Investment analysts use a variety of key ratios, such as return on equity (ROE), return on assets (ROA), and price-earnings ratio (P/E), to gauge a company's well being. One number that doesn't get a lot of attention is the sales-per-employee ratio. While it does have its limitations, this ratio does give investors some sense of a company's productivity and financial health.

What Is the Sales-per-Employee Ratio?
The name indicates how the sales/employee ratio is calculated: a company's annual sales divided by its total employees. Annual sales and employee numbers are easily located in published statements and annual reports.

The sales-per-employee ratio provides a broad indication of how expensive a company is to run. It can be especially insightful when measuring the efficiency of businesses such as banks, retailers, consultants, software companies and media groups. "People businesses" lend themselves to the sales per employee ratio.

Interpreting the ratio is fairly straightforward: companies with higher sales-per-employee figures are generally considered more efficient than those with lower figures. A higher sales-per-employee ratio indicates that the company can operate on low overhead costs, and therefore do more with less employees, which often translates into healthy profits.

Consider the software maker Qualcomm. In 2003, the company generated $690,000 in sales per employee. By comparison, software giant Microsoft generated about $500,000 in sales per employee. This suggests that Qualcomm is making more of its workforce and demonstrates why the stock market consistently awards Qualcomm a higher valuation than other technology stocks.

Compare Apples with Apples
The sales-per-employee ratio is best used to compare companies that are similar. Retailers and other service-oriented companies that employ a lot of people, for instance, will have dramatically different ratios than software firms. For example, Starbucks Coffee is a highly efficient retailer, but because it employs nearly 74,000 full and part-time staff, its sales-per-employee figure of $55,000 seems to pale in comparison to Qualcomm's $690,000 per employee.

Companies that concentrate on selling and distributing products will typically enjoy much higher sales-per-employee figures than firms that manufacture goods. Manufacturing is typically very labor intensive, while sales and marketing activities rely on fewer people to generate the same sales numbers. In manufacturing, each employee can usually assemble only a certain number of products. Increasing production requires more employees. By contrast, marketing and sales activities can increase without necessarily adding staff. Take the sports footwear maker Nike: since making the decision to outsource its manufacturing to other companies, the firm's sales-per-employee ratio has skyrocketed.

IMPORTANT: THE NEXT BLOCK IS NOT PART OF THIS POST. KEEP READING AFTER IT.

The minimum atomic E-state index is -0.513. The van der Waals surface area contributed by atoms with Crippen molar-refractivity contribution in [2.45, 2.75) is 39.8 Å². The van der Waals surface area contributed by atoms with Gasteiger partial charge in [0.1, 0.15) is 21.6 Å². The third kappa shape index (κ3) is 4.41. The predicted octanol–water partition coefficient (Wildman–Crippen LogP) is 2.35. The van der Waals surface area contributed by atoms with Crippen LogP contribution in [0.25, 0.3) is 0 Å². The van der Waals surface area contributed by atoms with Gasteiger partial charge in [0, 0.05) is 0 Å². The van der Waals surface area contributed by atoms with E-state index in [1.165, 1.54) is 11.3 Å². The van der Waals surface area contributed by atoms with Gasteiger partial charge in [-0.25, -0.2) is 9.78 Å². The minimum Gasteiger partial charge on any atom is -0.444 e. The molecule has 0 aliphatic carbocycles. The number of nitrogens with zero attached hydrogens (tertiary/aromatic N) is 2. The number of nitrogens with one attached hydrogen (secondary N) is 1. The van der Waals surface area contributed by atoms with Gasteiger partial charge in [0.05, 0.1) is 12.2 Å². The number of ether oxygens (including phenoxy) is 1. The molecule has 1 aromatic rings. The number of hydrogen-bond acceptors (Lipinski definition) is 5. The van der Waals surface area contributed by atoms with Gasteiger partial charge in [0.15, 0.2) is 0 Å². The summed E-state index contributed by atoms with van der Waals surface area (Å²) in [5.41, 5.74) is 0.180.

Early-stage businesses typically have low sales-per-employee numbers. Companies involved in developing new technology, for example, often have meager sales-per-employee figures in their early years. Sonus Pharmaceuticals, for instance, generated only $610 per employee in 2003. But the firm's sales-per-employee multiple will grow as its lead drug products, which are still in the trial stage, are expected to gain wider sales eventually.

You should also be careful about employee numbers stated in the financial reports. Some companies employ sub-contractors, which are not counted as employees. This kind of discrepancy can put a wrinkle in your analysis and comparison of sales-per-employee figures.

Trends Are Important
Be sure to watch sales-per-employee ratios over several years to get a reliable idea of performance. Don't jump to conclusions without examining trends over time. A jump in sales-per-employee efficiencies can be just a blip. For instance, big job cuts often translate into a temporary ratio boost as remaining employees work harder and take on extra tasks. But research shows such a boost can quickly reverse as workers burn out and work less efficiently.

A steadily rising sales-per-employee ratio can mean a number of things:

• increasingly streamlined organizations;
• recent capital investment that improves efficiency;
• great products that are selling faster than those of competitors.

Also, a company that consistently generates rising sales with a stable or shrinking work force can usually boost profits more rapidly than one that can't make additional sales without adding more workers. An improving sales-per-employee ratio frequently precedes growth in profit margins. A climbing sales-per-employee number could mean that the company is growing but has not hired more employees to handle the added workload.

Again, be careful. If numbers change dramatically, it's worthwhile to take a closer look.

Although you need to be careful when using this ratio, you can tell a lot about a company and its future from its sales-per-employee figures. Investors can get a quick sense of the company's financial health and of how the company fares against its peers. While the ratio doesn't tell the whole story, it certainly helps.

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